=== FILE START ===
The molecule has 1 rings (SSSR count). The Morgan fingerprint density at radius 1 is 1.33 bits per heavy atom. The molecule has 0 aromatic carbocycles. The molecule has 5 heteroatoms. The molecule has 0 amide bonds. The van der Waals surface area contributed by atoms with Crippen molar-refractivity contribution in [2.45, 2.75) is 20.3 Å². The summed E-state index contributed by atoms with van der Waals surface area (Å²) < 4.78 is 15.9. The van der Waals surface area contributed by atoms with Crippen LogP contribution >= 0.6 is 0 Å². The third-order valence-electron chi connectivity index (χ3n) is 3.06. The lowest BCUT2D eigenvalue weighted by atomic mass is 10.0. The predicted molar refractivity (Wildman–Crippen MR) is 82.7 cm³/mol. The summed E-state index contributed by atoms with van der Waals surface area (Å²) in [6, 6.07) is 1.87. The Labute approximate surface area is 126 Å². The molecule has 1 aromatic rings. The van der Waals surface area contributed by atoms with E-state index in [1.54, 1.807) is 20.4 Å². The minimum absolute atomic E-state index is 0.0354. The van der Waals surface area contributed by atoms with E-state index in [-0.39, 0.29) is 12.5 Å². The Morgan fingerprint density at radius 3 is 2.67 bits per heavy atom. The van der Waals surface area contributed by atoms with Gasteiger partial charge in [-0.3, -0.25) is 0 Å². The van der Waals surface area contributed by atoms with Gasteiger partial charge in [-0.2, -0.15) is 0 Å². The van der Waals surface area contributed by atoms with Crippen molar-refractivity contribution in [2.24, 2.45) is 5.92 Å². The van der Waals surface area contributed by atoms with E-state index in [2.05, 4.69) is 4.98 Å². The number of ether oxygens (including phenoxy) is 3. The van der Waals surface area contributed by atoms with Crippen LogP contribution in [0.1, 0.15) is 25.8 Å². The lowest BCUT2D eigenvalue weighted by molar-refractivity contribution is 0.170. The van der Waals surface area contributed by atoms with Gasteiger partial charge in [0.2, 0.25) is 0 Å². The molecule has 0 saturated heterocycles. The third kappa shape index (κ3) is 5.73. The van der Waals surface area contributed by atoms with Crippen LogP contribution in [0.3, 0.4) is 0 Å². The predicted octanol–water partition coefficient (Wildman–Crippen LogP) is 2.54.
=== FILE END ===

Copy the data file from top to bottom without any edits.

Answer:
The molecule has 1 rings (SSSR count). The Morgan fingerprint density at radius 1 is 1.33 bits per heavy atom. The molecule has 0 aromatic carbocycles. The molecule has 5 heteroatoms. The molecule has 0 amide bonds. The van der Waals surface area contributed by atoms with Crippen molar-refractivity contribution in [2.45, 2.75) is 20.3 Å². The summed E-state index contributed by atoms with van der Waals surface area (Å²) < 4.78 is 15.9. The van der Waals surface area contributed by atoms with Crippen LogP contribution >= 0.6 is 0 Å². The third-order valence-electron chi connectivity index (χ3n) is 3.06. The lowest BCUT2D eigenvalue weighted by atomic mass is 10.0. The predicted molar refractivity (Wildman–Crippen MR) is 82.7 cm³/mol. The summed E-state index contributed by atoms with van der Waals surface area (Å²) in [6, 6.07) is 1.87. The Labute approximate surface area is 126 Å². The molecule has 1 aromatic rings. The van der Waals surface area contributed by atoms with E-state index in [1.54, 1.807) is 20.4 Å². The minimum absolute atomic E-state index is 0.0354. The van der Waals surface area contributed by atoms with E-state index in [-0.39, 0.29) is 12.5 Å². The Morgan fingerprint density at radius 3 is 2.67 bits per heavy atom. The van der Waals surface area contributed by atoms with Gasteiger partial charge in [-0.3, -0.25) is 0 Å². The van der Waals surface area contributed by atoms with Gasteiger partial charge in [-0.2, -0.15) is 0 Å². The van der Waals surface area contributed by atoms with Crippen molar-refractivity contribution in [2.24, 2.45) is 5.92 Å². The van der Waals surface area contributed by atoms with E-state index in [2.05, 4.69) is 4.98 Å². The number of ether oxygens (including phenoxy) is 3. The van der Waals surface area contributed by atoms with Crippen LogP contribution in [0.1, 0.15) is 25.8 Å². The lowest BCUT2D eigenvalue weighted by molar-refractivity contribution is 0.170. The van der Waals surface area contributed by atoms with Gasteiger partial charge in [0.2, 0.25) is 0 Å². The molecule has 0 saturated heterocycles. The third kappa shape index (κ3) is 5.73. The van der Waals surface area contributed by atoms with Crippen LogP contribution in [0.3, 0.4) is 0 Å². The predicted octanol–water partition coefficient (Wildman–Crippen LogP) is 2.54.